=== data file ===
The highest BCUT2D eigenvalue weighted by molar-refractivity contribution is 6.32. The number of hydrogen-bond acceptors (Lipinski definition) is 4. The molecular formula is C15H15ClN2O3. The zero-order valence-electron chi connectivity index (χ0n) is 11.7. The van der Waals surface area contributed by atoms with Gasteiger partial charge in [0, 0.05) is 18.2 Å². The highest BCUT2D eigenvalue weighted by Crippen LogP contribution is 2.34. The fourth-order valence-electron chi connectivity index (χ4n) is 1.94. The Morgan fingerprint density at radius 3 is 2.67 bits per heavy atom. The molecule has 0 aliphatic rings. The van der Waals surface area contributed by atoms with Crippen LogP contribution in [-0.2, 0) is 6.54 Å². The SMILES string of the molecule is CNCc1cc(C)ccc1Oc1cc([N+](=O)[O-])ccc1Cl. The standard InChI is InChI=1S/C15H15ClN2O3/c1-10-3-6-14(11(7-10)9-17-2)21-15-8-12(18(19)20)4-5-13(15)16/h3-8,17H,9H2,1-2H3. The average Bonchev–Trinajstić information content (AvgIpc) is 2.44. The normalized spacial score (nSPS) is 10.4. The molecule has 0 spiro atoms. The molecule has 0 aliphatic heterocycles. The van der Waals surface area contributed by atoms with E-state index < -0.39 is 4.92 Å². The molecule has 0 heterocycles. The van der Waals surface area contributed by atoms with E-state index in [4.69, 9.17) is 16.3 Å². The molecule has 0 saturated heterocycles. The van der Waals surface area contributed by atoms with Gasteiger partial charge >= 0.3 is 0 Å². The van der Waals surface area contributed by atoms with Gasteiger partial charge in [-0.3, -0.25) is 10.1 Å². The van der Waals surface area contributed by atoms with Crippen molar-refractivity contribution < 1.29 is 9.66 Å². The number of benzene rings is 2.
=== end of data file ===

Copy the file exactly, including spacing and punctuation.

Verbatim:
The highest BCUT2D eigenvalue weighted by molar-refractivity contribution is 6.32. The number of hydrogen-bond acceptors (Lipinski definition) is 4. The molecular formula is C15H15ClN2O3. The zero-order valence-electron chi connectivity index (χ0n) is 11.7. The van der Waals surface area contributed by atoms with Gasteiger partial charge in [0, 0.05) is 18.2 Å². The highest BCUT2D eigenvalue weighted by Crippen LogP contribution is 2.34. The fourth-order valence-electron chi connectivity index (χ4n) is 1.94. The Morgan fingerprint density at radius 3 is 2.67 bits per heavy atom. The molecule has 0 aliphatic rings. The van der Waals surface area contributed by atoms with Crippen LogP contribution in [-0.2, 0) is 6.54 Å². The SMILES string of the molecule is CNCc1cc(C)ccc1Oc1cc([N+](=O)[O-])ccc1Cl. The standard InChI is InChI=1S/C15H15ClN2O3/c1-10-3-6-14(11(7-10)9-17-2)21-15-8-12(18(19)20)4-5-13(15)16/h3-8,17H,9H2,1-2H3. The average Bonchev–Trinajstić information content (AvgIpc) is 2.44. The normalized spacial score (nSPS) is 10.4. The molecule has 0 spiro atoms. The molecule has 0 aliphatic heterocycles. The van der Waals surface area contributed by atoms with E-state index < -0.39 is 4.92 Å². The molecule has 0 heterocycles. The van der Waals surface area contributed by atoms with E-state index in [4.69, 9.17) is 16.3 Å². The molecule has 0 saturated heterocycles. The van der Waals surface area contributed by atoms with Gasteiger partial charge >= 0.3 is 0 Å². The van der Waals surface area contributed by atoms with Gasteiger partial charge in [-0.3, -0.25) is 10.1 Å². The van der Waals surface area contributed by atoms with Crippen molar-refractivity contribution < 1.29 is 9.66 Å². The number of benzene rings is 2.